Reviews for The sun is kind of a big deal

School Library Journal
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Gr 2-4-Replacing the standard stock photos typically found in books on celestial bodies, Seluk uses his comic-style illustrations and text to introduce the importance of the sun in our solar system. Seluk turns the sun and planets into silly characters with comical conversations. Talking bubbles, factoids, and upbeat informative text will have readers grinning. Each planet and the sun are given eyes, a mouth, and arms to hold various items. The sun wears sunglasses, Earth is its recognizable blue and green, and Mars is still red. Notes at the beginning let readers know that liberties have been taken with the sizes, though the information is otherwise accurate. The reason we have seasons, why the earth is warm at the equator and cold at the poles is covered, and how the sun plays a role in the water cycle and provides photosynthesis for plants are touched upon. End pages include a well-worded glossary, facts, and some tabloid news about various planets from the sun's perspective. Kids that know some information about the solar system will get the jokes. The silliness might be the trick to get students learning about the sun in a fun way. VERDICT An amusing treat for kids interested in space.-Sandra Welzenbach, Villarreal Elementary School, San Antonio Copyright 2018. Library Journals LLC, a wholly owned subsidiary of Media Source, Inc. No redistribution permitted.


Kirkus
Copyright © Kirkus Reviews, used with permission.

A humorous introduction to our sun and the solar system.Webcomic creator Seluk aquaints readers with the sun (sporting a sly grin and a cool pair of shades) and its position as both the literal and metaphorical star of the solar system. Readers are introduced to the planets' general relationships to the sun before diving deeper into the Earth's unique reliance on the sun: "It does a ton of important jobs for Earth. In fact, we wouldn't be around without the Sun!" The book explores everything from the effects of Earth's rotation on our planet's temperatures, daylight, and seasons to the water cycle and photosynthesis with clear and friendly prose. The planets' characterizations are silly and irreverent: Venus wears a visor, Saturn is a hula-hoop champ, and Jupiter desperately wants an autograph but pretends it's for one of its moons. Speech-bubble asides and simple but expressive faces and arm postures add to the celestial bodies' personalities. Bright colors, contrasting backgrounds, and bold lines are engaging but never overwhelming. Vocabulary words set in boldface are tied to a glossary in the back. Backmatter also includes a gossip-magazine-style spread ("Planets: They're Just Like Us!") and a "Did You Know" section that highlights ancient civilizations' beliefs about the sun.This charming star shines bright. (Informational picture book. 4-8) Copyright Kirkus Reviews, used with permission.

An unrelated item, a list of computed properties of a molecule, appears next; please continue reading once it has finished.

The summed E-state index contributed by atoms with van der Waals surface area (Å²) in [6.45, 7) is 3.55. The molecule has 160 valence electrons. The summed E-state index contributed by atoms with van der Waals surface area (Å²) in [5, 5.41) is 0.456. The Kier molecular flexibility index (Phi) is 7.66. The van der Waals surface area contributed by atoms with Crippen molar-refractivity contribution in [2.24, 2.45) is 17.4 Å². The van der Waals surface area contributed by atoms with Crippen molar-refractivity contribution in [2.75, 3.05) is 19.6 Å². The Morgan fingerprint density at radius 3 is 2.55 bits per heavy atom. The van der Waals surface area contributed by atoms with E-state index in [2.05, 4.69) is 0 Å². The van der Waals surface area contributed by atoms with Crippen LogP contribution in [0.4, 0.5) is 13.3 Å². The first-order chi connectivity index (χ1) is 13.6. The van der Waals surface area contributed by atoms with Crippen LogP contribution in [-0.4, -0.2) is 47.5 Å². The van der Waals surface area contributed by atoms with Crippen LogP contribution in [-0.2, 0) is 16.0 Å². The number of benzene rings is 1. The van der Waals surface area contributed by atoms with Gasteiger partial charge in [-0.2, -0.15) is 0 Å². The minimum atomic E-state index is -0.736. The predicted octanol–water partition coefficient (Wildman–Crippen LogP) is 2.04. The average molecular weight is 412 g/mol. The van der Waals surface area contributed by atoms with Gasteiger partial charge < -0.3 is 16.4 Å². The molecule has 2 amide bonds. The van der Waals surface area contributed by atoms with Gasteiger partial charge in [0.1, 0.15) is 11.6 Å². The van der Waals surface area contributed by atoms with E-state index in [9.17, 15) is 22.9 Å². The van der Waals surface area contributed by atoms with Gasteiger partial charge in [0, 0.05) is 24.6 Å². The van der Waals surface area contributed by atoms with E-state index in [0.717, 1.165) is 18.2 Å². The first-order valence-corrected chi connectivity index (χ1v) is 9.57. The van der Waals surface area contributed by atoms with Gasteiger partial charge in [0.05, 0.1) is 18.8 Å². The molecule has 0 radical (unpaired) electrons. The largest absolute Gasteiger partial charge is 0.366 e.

Horn Book
(c) Copyright The Horn Book, Inc., a wholly owned subsidiary of Media Source, Inc. No redistribution permitted.

In this humorous presentation of solar system facts, the sun is a "star" (as in celebrity) surrounded by admiring planet "fans." The anthropomorphized planets, amusingly illustrated as cute emojis, joke their way through definitions that include day and night, the seasons, the water cycle, and photosynthesis. Additional facts and definitions are found on the closing endpapers. Glos. (c) Copyright 2019. The Horn Book, Inc., a wholly owned subsidiary of Media Source, Inc. No redistribution permitted.


Publishers Weekly
(c) Copyright PWxyz, LLC. All rights reserved

Comics artist and author Seluk (Heart and Brain) educates readers about the sun's very important job. In bold, bright graphics, Seluk introduces the sun and planets looking a bit like chatty Gobstoppers. The sun's star status is apparent, from its dark sunglasses to its fawning fans: "Could I have your autograph? It's for, um, my moon, Callisto," Jupiter requests. The sun gives light to Earth, provides warmth, and "helps bring us rain and grow plants to produce the oxygen we breathe," Seluk explains. Using playful analogies, visual gags, and infographics, the author presents key concepts in astronomy: planets are seen moving around the sun on a racetrack, and another spread clearly shows how Earth's temperatures range because of varying degrees of direct sunlight. It's a playful, upbeat introduction to the galaxy, with a brief exploration of more distant planets and stars. Ages 4-8. (Oct.) Copyright PWxyz, LLC. All rights reserved.

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